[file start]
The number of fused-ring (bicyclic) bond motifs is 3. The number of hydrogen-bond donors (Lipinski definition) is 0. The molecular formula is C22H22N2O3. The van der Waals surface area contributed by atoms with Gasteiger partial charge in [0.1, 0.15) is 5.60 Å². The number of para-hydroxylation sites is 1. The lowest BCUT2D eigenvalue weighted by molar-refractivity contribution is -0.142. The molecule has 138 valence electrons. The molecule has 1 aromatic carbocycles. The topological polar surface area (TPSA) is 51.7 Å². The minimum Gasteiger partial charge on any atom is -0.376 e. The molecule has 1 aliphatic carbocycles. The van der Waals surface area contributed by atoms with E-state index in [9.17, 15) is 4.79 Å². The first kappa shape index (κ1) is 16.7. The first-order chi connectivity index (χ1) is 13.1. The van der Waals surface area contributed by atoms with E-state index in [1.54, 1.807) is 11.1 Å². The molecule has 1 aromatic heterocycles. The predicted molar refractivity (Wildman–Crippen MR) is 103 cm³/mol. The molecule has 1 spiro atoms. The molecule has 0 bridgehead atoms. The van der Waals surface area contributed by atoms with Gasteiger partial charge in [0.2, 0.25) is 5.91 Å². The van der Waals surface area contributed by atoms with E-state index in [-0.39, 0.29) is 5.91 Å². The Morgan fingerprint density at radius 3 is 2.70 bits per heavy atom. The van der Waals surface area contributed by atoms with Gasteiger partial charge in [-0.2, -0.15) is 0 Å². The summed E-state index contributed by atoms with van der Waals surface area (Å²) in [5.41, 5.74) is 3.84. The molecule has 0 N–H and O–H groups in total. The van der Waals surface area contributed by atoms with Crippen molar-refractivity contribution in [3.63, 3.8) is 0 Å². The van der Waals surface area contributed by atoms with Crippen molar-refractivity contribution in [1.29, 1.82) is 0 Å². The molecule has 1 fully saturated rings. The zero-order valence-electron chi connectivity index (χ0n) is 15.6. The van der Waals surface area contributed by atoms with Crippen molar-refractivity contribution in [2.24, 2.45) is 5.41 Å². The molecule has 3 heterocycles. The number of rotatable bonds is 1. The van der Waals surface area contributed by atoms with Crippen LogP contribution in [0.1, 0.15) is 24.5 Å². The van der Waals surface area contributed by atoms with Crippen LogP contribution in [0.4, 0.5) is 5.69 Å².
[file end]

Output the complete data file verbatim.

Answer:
The number of fused-ring (bicyclic) bond motifs is 3. The number of hydrogen-bond donors (Lipinski definition) is 0. The molecular formula is C22H22N2O3. The van der Waals surface area contributed by atoms with Gasteiger partial charge in [0.1, 0.15) is 5.60 Å². The number of para-hydroxylation sites is 1. The lowest BCUT2D eigenvalue weighted by molar-refractivity contribution is -0.142. The molecule has 138 valence electrons. The molecule has 1 aromatic carbocycles. The topological polar surface area (TPSA) is 51.7 Å². The minimum Gasteiger partial charge on any atom is -0.376 e. The molecule has 1 aliphatic carbocycles. The van der Waals surface area contributed by atoms with E-state index in [9.17, 15) is 4.79 Å². The first kappa shape index (κ1) is 16.7. The first-order chi connectivity index (χ1) is 13.1. The van der Waals surface area contributed by atoms with E-state index in [1.54, 1.807) is 11.1 Å². The molecule has 1 aromatic heterocycles. The predicted molar refractivity (Wildman–Crippen MR) is 103 cm³/mol. The molecule has 1 spiro atoms. The molecule has 0 bridgehead atoms. The van der Waals surface area contributed by atoms with Gasteiger partial charge in [0.2, 0.25) is 5.91 Å². The van der Waals surface area contributed by atoms with E-state index in [-0.39, 0.29) is 5.91 Å². The Morgan fingerprint density at radius 3 is 2.70 bits per heavy atom. The van der Waals surface area contributed by atoms with Gasteiger partial charge in [-0.2, -0.15) is 0 Å². The summed E-state index contributed by atoms with van der Waals surface area (Å²) in [5.41, 5.74) is 3.84. The molecule has 0 N–H and O–H groups in total. The van der Waals surface area contributed by atoms with Crippen molar-refractivity contribution in [3.63, 3.8) is 0 Å². The van der Waals surface area contributed by atoms with Crippen molar-refractivity contribution in [1.29, 1.82) is 0 Å². The molecule has 1 fully saturated rings. The zero-order valence-electron chi connectivity index (χ0n) is 15.6. The van der Waals surface area contributed by atoms with Crippen molar-refractivity contribution in [2.24, 2.45) is 5.41 Å². The molecule has 3 heterocycles. The number of rotatable bonds is 1. The van der Waals surface area contributed by atoms with Crippen LogP contribution in [0.1, 0.15) is 24.5 Å². The van der Waals surface area contributed by atoms with Crippen LogP contribution in [0.4, 0.5) is 5.69 Å².